Critical Examination of Tokenism and Demands of Organizational Citizenship Behavior Among Faculty Women of Color

Critical Examination of Tokenism and Demands of Organizational Citizenship Behavior Among Faculty Women of Color

Shelley Price-Williams (Southern Illinois University Edwardsville, USA) and Florence Maätita (Southern Illinois University Edwardsville, USA)
Copyright: © 2019 |Pages: 26
DOI: 10.4018/978-1-5225-5942-9.ch005
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Women of color in academia are a double minority who face extreme challenges in attaining tenure and promotion. Common challenges faculty of color experience encompass characterization of inferiority, expectations of work products that are often undefined or beyond that of peers, exposure to tokenism, and denial of access to power or authority. Faculty of color are often excessively recruited or assigned to institutional committees and projects because of their minority membership, and are also frequently sought out by students and peers of color for mentoring. These forms of organizational citizenship behavior (OCB) often go unnoticed and can be undervalued in promotional proceedings. This chapter critically examines how women of color in academia experience tokenism and how this manifests through unrealistic demands and undervalue of organizational citizenship behavior.
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What Is Tokenism?

Theoretical Approaches to Tokenism

This section reviews theoretical approaches to tokenism and how that characterizes the professional experiences of faculty women of color. Since the passage of landmark civil rights legislation in the 1960s, scholars from a variety of disciplines have examined the workplace experiences of underrepresented groups. Rosabeth Moss Kanter is often described as opening the door for women in this line of inquiry. In the groundbreaking book Men and Women of the Corporation, Kanter (1977) defined tokenism as the negative experiences that women managers face in a Fortune 500 Company. Kanter saw the organizational structure of the workplace causing women’s negative experiences at work, which resulted from tokenism—which she recognized in organizations where women comprise less than 15% of their respective work groups—in corporate positions. Her work inspired more attention to the effects of numbers and proportions in the overall workforce on workers’ experiences and job satisfaction.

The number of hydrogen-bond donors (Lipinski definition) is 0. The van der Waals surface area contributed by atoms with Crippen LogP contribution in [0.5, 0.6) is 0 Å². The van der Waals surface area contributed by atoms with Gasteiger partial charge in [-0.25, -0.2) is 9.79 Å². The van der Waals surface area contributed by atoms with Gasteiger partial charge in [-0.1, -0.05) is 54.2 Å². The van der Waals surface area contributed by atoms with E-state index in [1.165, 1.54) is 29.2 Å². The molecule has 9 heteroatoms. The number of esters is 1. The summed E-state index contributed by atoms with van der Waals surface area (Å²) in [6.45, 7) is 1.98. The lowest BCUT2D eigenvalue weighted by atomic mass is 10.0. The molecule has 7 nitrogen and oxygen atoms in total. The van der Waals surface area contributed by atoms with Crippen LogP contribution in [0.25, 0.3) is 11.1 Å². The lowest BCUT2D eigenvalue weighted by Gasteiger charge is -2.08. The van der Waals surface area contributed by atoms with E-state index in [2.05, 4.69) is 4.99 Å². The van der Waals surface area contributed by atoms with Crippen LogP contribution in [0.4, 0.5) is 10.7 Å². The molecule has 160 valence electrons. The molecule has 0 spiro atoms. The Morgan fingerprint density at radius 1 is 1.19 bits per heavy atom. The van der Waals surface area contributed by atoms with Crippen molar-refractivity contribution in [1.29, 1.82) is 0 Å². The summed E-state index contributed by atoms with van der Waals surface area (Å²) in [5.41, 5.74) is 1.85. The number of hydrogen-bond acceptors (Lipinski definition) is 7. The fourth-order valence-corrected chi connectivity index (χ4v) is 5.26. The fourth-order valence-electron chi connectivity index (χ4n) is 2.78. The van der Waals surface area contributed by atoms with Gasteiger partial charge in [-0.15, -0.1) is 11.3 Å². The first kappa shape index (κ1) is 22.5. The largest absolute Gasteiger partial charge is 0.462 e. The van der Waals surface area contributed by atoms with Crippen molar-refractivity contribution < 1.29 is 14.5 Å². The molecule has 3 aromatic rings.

To Kanter, men in an industry with a small proportion of women workers construct and maintain an organizational culture that is hostile to these women. This ethos yields three primary negative experiences that underrepresented women typically confront:

  • First, despite the low numbers of token women in this business setting, they face great visibility, which often corresponds with male colleagues using greater and different standards to evaluate women’s work than they used to evaluate men’s job performances.

  • Second, tokens reported feelings of social isolation, which contributed to difficulties connecting with their male colleagues.

  • Third, men frequently consigned their token coworkers to roles that paralleled gender stereotypes (Kanter, 1977; Young & James, 2002; King et al., 2010).

Although Kanter did not use the language of “microaggressions,” the negative experiences she outlined correspond with subtle and blatant attempts to punish tokens that challenge the behaviors and roles that others expect of them (Harris & Gonzalez, 2012). This literature tends to focus on the negative conditions associated with tokenism and prompted academics to consider other possible explanations for tokenism besides numerical representation.

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